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- "Moreover, we identified two additional major residual symptoms: guilt/low selfesteem and physical pain. Suicidal ideation was not reported as a residual symptom, confirming that suicidal behavior occurs almost exclusively in the context of severe major depressive or mixed affective episodes and very rarely during euthymia (Valtonen et al., 2007). Of the persistent treatment-related symptoms, some were ascribed to the molecular bases of the treatments themselves (sedation, slowing, weight gain, decreased libido, etc.), whereas others were subjective symptoms (affective anesthesia), and yet others were felt to reduce the quality of life (compliance constraints). "
ABSTRACT: Euthymic bipolar patients are often impacted by residual symptoms (RSs) that increase the risk of relapse or low functioning. We aimed to identify the perceptions of RSs, barriers to management, and service needs in euthymic bipolar patients. A qualitative methodology (focus group) was used. The interviews were investigated using a semistructured guide, tape-recorded, transcribed verbatim, and analyzed thematically. Twenty-three bipolar patients expressed concern about several RSs, such as emotional dysregulation, circadian rhythm disruption, cognitive impairment, low self-esteem, and physical symptoms. They reported concern about the impact of RSs on their functioning and about the need for more systematic assessment of RSs during interepisode visits. Selection bias may have occurred because the recruitment was limited to France and there may be cultural differences in the perceptions of RSs. Bipolar patients experienced bipolar disorder as a chronic disorder because they frequently continued to suffer from RSs associated with a functional impact.
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- "Suicidal behavior varied markedly between different phases of bipolar disorder and it is predominantly associated with depressive and mixed phases of the illness, rarely with pure manic phase. (Goldberg et al., 1999; Oquendo et al., 2000 ; Valtonen et al., 2007). "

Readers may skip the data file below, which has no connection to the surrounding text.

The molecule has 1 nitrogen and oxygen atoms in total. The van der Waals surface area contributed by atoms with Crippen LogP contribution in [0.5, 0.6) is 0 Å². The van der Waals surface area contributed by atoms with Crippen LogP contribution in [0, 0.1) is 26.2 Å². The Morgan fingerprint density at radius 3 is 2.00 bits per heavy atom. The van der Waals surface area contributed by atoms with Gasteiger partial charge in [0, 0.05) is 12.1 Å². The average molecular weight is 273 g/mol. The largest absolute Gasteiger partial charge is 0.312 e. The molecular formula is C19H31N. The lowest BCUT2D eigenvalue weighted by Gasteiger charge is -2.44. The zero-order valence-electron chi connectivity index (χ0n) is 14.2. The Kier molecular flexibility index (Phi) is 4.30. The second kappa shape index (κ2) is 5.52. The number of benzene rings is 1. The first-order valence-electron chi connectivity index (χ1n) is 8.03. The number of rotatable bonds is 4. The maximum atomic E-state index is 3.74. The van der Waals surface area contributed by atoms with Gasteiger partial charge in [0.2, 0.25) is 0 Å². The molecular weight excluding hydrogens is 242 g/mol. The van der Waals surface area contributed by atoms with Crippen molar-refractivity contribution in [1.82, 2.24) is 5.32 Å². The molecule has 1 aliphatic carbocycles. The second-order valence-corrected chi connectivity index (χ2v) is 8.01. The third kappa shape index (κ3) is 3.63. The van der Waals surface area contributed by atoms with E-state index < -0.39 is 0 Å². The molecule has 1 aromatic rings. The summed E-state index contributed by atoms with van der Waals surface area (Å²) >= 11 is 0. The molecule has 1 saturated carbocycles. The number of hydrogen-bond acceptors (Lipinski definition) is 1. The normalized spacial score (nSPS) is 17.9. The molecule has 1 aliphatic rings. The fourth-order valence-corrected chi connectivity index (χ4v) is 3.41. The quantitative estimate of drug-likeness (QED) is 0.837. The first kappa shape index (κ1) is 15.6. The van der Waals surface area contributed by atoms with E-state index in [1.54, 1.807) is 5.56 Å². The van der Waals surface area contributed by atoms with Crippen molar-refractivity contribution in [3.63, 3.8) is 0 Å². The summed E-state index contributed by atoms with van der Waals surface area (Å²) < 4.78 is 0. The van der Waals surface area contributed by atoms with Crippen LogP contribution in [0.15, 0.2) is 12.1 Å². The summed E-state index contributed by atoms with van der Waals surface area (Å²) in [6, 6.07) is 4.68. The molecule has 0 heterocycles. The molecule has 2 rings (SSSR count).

ABSTRACT: Patient with mental illnesses such as schizophrenia and bipolar disorder have an increased prevalence of metabolic syndrome (MetS) and its components compared to general population. Among psychiatric disorders, bipolar disorder ranks highest in suicidality with a relative risk ratio of completed suicide of about 25 compared to the general population. Regarding the biological hypotheses of suicidality, low blood cholesterol level has been extensively explored, although results are still conflicting. The aim of this study was to investigate whether there were differences in the serum cholesterol levels in hospitalized bipolar disorder men patients with history of suicide attempts (N=20) and without suicide attempts (N=20). Additionally, we investigated if there were differences in the prevalence of MetS according to NCEP ATP-III criteria in these two groups of patients. Results of the study indicated significantly lower serum cholesterol levels (p=0.013) and triglyceride levels (p=0.047), in the bipolar disorder men with suicide attempts in comparison to bipolar disorder men without suicide attempts. The overall prevalence of MetS was 11/40 (27.5%). On this particular sample it was higher in the non-attempters 8/20 (40.0%) than in attempters 3/20 (15.0%) bipolar men group, but without statistical significance. Lower concentrations of serum cholesterol might be useful biological markers of suicidality in men with bipolar disorder.Progress in Neuro-Psychopharmacology and Biological Psychiatry 12/2008; 33(1):109-12. DOI:10.1016/j.pnpbp.2008.10.017 · 4.03 Impact Factor